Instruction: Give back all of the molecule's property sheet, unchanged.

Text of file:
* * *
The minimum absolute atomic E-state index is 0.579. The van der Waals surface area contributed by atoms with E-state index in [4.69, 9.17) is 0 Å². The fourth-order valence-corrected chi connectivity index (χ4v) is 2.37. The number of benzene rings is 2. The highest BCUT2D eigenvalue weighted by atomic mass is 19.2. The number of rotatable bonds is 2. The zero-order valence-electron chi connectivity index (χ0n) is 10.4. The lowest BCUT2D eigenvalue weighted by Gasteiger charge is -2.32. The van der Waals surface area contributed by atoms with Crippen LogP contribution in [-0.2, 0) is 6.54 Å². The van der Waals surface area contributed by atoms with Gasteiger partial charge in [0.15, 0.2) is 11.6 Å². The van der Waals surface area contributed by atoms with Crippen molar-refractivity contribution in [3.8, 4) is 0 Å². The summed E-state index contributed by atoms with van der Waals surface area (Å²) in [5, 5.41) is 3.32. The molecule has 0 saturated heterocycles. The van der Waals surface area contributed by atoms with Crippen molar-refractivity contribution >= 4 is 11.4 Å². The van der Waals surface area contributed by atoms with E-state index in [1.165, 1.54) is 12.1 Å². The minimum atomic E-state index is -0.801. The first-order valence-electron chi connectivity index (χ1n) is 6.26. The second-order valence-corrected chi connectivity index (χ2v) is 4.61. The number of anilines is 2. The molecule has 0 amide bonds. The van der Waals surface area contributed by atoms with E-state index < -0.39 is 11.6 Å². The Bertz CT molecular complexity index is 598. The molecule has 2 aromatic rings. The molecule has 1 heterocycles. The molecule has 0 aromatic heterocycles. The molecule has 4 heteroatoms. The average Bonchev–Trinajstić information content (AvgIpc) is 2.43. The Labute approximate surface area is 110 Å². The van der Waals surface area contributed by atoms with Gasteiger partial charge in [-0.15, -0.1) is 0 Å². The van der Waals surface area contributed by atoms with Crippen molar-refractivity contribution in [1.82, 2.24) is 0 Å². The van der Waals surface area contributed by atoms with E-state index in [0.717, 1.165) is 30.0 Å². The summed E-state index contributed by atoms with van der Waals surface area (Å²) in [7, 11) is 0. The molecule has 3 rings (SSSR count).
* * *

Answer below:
The minimum absolute atomic E-state index is 0.579. The van der Waals surface area contributed by atoms with E-state index in [4.69, 9.17) is 0 Å². The fourth-order valence-corrected chi connectivity index (χ4v) is 2.37. The number of benzene rings is 2. The highest BCUT2D eigenvalue weighted by atomic mass is 19.2. The number of rotatable bonds is 2. The zero-order valence-electron chi connectivity index (χ0n) is 10.4. The lowest BCUT2D eigenvalue weighted by Gasteiger charge is -2.32. The van der Waals surface area contributed by atoms with Crippen LogP contribution in [-0.2, 0) is 6.54 Å². The van der Waals surface area contributed by atoms with Gasteiger partial charge in [0.15, 0.2) is 11.6 Å². The van der Waals surface area contributed by atoms with Crippen molar-refractivity contribution in [3.8, 4) is 0 Å². The summed E-state index contributed by atoms with van der Waals surface area (Å²) in [5, 5.41) is 3.32. The molecule has 0 saturated heterocycles. The van der Waals surface area contributed by atoms with Crippen molar-refractivity contribution >= 4 is 11.4 Å². The van der Waals surface area contributed by atoms with E-state index in [1.165, 1.54) is 12.1 Å². The minimum atomic E-state index is -0.801. The first-order valence-electron chi connectivity index (χ1n) is 6.26. The second-order valence-corrected chi connectivity index (χ2v) is 4.61. The number of anilines is 2. The molecule has 0 amide bonds. The van der Waals surface area contributed by atoms with E-state index < -0.39 is 11.6 Å². The Bertz CT molecular complexity index is 598. The molecule has 2 aromatic rings. The molecule has 1 heterocycles. The molecule has 0 aromatic heterocycles. The molecule has 4 heteroatoms. The average Bonchev–Trinajstić information content (AvgIpc) is 2.43. The Labute approximate surface area is 110 Å². The van der Waals surface area contributed by atoms with Gasteiger partial charge in [-0.15, -0.1) is 0 Å². The van der Waals surface area contributed by atoms with Crippen molar-refractivity contribution in [1.82, 2.24) is 0 Å². The van der Waals surface area contributed by atoms with E-state index in [0.717, 1.165) is 30.0 Å². The summed E-state index contributed by atoms with van der Waals surface area (Å²) in [7, 11) is 0. The molecule has 3 rings (SSSR count).